Following is an Exclusive Interview with Srikantadatta Narasimharaja
Wodeyar, scion of the erstwhile Mysore Royal Family, who is
committed to restoring the Bangalore palace to its original
Bala Chauhan talks to Srikantadatta Narasimharaja Wodeyar:-
The king shall have his palace
looks out of the small window into the expansive greenery
outside. The trees look freshly bathed in the downpour. The
sun has just set and the evening sky is orange and grey.
The colours are intense, a fitting requiem to the day that
is slowly going to bed. His gaze moves inside, at the painted
glass on the window and his finger gently runs on the wooden
frame. "It's all eaten by termites. Very soon it will
fall. But I will not let it happen," he looks away, at
the masons and artisans working on the walls of the Durbar
hall. "Get me the frame that we did on the plaster of
Paris," he asks the head mason.
"I will have everything done the way it was. From the
artistry on the walls to the roofing, woodwork, furniture,
upholstery, painting. The palace has to look the way it was
when I was young and growing up," he shows the plaster
of Paris frame, which was taken from the patches of the original
work on the walls for restoration.
Narasimharaja Wodeyar, scion of the erstwhile Mysore Royal
family is committed to restoring the Bangalore Palace to its
original glory. He recently started the work with the two
prime areas of the palace; the Durbar Hall and the Ball room.
"The floor boards had broken at several places, the
wood was termite eaten and the floor had become rough out
of negligence and misuse. We got it re-done in its original
wood - the teak wood. The doors, made in rosewood are being
restored along with the other things. The brass work on them
is being polished," he says while pointing at the entrance
door to the Ball room.
The room, which was once the venue of royal parties and dances,
echoes a thousand memories of the band that played, the nobility
which enjoyed the music, the top government and military officers
who danced to the rhythm with their partners. That was then.
Today, the palace, built in 1887 AD by Mysore Maharajah Chamaraja
Wodeyar in Tudor-style, is literally crumbling under the attack
of termite and years of disuse.
palace fell into a state of neglect after the demise of the
erstwhile Maharajah Jai Chamraj Wodeyar, father of Mr Srikanta
Dutta Wodeyar, in 1974. "The property fell in the hands
of a private party. We finally got it back in 1994. By then
it was already in a bad shape," he says. Later, the dispute
between the government and Wodeyar over its ownership was
one of the major reasons for its further neglect. However,
with part of it restored to the family now, he wants to bring
its pristine glory back to the Tudor edifice.
The palace has an interesting history to it. The 45,000 sq
feet mansion built on 428 acres of land was bought in 1873
from one Mr Garrett at a cost of Rs 10 to 12 lakh. It is said
that the construction cost of this exquisite palace was just
over Rs 1 lakh.
"The Maharajah of Mysore had no place to stay in Bangalore
hence he bought this property and renovated it. The entire
palace was completed in 1938. The furniture, which was neo-classical,
Victorian and Edwardian in style, was bought from John Roberts
and Lazarus. Mr Krumbiegel, the horticulture specialist looked
after its gardens. The palace had 35 rooms; most of them were
bed rooms with small, compact rest rooms. Some of them didn't
have doors. They were added much later. My great grand father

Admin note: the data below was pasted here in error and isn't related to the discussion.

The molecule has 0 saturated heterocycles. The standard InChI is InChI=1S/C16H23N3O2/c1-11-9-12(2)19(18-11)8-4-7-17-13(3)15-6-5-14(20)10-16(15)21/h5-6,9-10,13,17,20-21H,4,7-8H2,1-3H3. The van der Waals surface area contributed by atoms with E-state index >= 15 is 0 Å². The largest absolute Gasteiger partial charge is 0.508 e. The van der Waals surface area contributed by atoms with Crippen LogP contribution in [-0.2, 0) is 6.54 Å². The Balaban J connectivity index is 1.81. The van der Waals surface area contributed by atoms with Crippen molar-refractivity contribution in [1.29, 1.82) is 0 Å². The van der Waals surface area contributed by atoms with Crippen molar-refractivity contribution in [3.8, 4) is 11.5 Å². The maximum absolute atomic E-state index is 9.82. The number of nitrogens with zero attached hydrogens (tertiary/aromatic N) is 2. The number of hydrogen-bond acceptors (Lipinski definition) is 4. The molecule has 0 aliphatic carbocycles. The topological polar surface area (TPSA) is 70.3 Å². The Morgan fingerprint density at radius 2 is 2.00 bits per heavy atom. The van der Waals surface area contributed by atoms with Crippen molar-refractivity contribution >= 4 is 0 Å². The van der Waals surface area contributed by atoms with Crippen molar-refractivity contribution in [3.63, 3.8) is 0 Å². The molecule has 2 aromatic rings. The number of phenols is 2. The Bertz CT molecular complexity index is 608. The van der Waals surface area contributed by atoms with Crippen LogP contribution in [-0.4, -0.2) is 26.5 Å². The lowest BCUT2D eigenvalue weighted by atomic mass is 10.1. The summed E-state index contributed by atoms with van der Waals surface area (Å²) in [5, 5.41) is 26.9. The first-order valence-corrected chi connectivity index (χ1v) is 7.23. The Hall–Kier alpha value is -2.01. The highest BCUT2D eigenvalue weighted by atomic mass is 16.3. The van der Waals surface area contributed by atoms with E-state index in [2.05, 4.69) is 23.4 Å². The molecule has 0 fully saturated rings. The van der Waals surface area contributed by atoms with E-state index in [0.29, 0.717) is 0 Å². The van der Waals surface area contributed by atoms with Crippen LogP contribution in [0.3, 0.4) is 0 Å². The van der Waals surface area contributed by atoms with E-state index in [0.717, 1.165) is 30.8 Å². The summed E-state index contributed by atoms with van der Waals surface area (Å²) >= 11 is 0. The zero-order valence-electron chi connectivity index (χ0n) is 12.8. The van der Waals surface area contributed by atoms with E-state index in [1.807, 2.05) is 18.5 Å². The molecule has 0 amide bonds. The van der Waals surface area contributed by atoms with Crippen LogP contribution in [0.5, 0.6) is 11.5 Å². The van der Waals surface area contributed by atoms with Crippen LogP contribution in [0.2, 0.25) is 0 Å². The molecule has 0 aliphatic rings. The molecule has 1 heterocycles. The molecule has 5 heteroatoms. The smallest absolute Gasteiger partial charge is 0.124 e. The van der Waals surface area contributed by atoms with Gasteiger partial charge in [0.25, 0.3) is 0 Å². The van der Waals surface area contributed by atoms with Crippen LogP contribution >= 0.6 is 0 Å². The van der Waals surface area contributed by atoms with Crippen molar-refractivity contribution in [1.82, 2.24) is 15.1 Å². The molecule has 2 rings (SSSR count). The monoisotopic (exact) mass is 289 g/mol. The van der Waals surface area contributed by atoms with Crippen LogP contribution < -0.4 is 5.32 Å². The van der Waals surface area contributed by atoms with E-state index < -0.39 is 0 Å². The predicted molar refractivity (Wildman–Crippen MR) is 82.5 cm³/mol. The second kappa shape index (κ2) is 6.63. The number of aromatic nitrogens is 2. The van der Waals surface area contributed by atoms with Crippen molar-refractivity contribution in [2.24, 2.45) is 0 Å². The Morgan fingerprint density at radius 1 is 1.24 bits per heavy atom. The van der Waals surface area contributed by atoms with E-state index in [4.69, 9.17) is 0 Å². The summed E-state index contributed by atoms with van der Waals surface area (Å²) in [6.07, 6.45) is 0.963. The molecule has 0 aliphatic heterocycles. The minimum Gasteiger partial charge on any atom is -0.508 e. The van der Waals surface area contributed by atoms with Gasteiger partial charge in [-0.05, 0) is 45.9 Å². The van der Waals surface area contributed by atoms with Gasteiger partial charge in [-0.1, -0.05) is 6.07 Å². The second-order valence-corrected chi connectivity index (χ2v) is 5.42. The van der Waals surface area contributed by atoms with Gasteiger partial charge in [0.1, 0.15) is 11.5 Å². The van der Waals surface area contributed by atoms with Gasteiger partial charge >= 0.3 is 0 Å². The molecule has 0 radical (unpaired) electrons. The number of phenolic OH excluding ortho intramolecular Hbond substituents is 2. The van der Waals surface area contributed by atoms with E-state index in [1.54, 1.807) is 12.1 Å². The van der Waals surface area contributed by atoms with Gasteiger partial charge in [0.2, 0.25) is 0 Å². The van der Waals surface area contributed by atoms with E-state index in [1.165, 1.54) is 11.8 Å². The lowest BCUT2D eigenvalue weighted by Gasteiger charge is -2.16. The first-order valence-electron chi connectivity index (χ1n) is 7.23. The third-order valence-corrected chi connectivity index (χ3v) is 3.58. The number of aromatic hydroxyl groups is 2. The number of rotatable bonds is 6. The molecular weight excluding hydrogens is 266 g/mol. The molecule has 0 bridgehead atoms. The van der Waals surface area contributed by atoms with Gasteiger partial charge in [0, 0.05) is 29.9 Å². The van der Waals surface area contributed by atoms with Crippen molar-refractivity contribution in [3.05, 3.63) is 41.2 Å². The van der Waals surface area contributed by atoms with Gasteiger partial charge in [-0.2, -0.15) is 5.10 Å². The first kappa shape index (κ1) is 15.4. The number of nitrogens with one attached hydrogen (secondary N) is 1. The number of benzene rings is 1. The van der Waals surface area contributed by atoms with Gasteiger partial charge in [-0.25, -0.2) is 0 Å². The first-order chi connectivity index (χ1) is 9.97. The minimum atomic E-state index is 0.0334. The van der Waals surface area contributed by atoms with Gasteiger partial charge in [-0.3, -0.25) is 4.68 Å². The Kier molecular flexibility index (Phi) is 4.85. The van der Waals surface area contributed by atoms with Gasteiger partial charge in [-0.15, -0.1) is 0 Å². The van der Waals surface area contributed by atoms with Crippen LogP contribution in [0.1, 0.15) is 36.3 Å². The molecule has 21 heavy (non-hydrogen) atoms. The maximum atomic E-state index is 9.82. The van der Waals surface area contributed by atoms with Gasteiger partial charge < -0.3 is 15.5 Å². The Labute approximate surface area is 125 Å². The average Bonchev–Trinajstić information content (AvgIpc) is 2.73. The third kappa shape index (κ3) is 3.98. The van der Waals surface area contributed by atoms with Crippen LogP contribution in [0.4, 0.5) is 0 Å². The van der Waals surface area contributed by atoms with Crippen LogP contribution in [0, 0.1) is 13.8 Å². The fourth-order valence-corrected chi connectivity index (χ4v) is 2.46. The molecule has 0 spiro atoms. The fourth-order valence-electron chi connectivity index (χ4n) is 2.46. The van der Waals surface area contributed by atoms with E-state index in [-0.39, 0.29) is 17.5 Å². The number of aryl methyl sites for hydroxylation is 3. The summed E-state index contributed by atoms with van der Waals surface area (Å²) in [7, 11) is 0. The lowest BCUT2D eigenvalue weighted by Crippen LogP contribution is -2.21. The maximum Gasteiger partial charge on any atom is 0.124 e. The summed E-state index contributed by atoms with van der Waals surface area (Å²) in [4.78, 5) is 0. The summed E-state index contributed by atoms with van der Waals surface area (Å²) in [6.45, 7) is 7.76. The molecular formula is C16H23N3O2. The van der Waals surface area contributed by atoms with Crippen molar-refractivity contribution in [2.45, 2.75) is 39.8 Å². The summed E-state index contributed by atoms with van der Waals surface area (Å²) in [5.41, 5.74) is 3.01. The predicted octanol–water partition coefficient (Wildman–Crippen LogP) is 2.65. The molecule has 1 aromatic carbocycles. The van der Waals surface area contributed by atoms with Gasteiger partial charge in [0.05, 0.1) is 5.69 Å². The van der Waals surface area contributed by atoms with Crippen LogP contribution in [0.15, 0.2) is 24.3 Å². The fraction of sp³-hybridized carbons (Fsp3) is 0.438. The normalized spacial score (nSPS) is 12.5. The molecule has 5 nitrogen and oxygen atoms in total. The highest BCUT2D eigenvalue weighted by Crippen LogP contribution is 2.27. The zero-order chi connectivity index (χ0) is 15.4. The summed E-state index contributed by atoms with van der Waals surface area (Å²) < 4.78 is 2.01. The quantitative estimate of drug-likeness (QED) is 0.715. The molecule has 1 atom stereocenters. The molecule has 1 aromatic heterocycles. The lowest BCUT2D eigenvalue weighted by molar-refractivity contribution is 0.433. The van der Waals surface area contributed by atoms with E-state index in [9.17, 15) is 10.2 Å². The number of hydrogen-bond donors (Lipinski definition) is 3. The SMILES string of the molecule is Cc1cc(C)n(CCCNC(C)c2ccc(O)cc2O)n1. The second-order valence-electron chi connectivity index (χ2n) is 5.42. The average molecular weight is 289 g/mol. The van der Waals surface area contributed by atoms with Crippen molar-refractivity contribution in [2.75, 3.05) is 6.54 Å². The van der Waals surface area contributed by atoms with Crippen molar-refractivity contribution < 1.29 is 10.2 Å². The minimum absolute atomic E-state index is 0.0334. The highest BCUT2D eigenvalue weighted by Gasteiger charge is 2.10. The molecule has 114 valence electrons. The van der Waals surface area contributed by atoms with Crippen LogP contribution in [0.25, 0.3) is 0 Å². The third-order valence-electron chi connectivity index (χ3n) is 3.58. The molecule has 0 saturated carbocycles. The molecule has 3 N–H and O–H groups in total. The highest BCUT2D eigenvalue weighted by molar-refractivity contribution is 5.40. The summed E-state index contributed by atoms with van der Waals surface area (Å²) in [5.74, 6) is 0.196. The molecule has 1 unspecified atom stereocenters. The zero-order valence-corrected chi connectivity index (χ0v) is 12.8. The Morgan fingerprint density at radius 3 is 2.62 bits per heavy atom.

lived in the South-West wing of the palace and my father lived
in the North-East wing. I also grew up in the rooms on the
first floor in the Northern-Eastern wing.
we lived in Mysore, we used to spend some time in Bangalore
during summer and Christmas vacation. I used to look forward
to coming here because this palace, compared to the Mysore
palace is far more small and compact. We had more freedom
to move around and there were more places to shop in Bangalore.
Moreover, we had our second cousins here and we made a great
team. We used to go for walks and attend the garden parties
that my father threw now and then for the top government and
The band used to play the old Mysore State anthem. Few hundred
people worked here and the military police was in charge of
the security. We had a posse of Maharajah's guards, who would
present the guard of honour, as late as 1963," he revisits
his childhood and adolescent years. His words bring to life
time gone by.
Standing in the heart of the city, near Vasanthnagar, the
palace is a regal slice of medieval England and its architecture.
The structure has fortified towers and its interiors embellished
with elegant wood carvings and Tudor-style architecture, complete
with aesthetic Gothic windows, battlements and turrets. The
interiors have awesome floral motifs, cornices, moulding and
relief paintings on its ceiling.
At the entrance, leading to the Ball room and Durbar hall
are banisters in rose wood lined with statues of sinewed men.
A bust of one of the royal scions resonates the era when the
palace was the centre of politics, business, art and literature.
the portion in which Mr Wodeyar lives has been maintained
to some extent, the insides of the palace spread out like
pages of history, rarely visited and touched.
The patio surrounded by rooms on the ground and the first
floor echo out the emptiness and silence, rarely disturbed
by the sound of masonry or carpentry in the Ball room and
The darkness of the sky fills inside the palace and a staff
member switches on the light, which falls on the dusty pictures
and photographs of the Mysore Maharajah and their relatives
stacked on the floor.
A matter of time
"It's a matter of time. I will make this place every
inch a palace," Wodeyar's promise resounds the walls.
Outside I hear the train chugging on the tracks, of time and
an era that can only be restored, and revisited only in its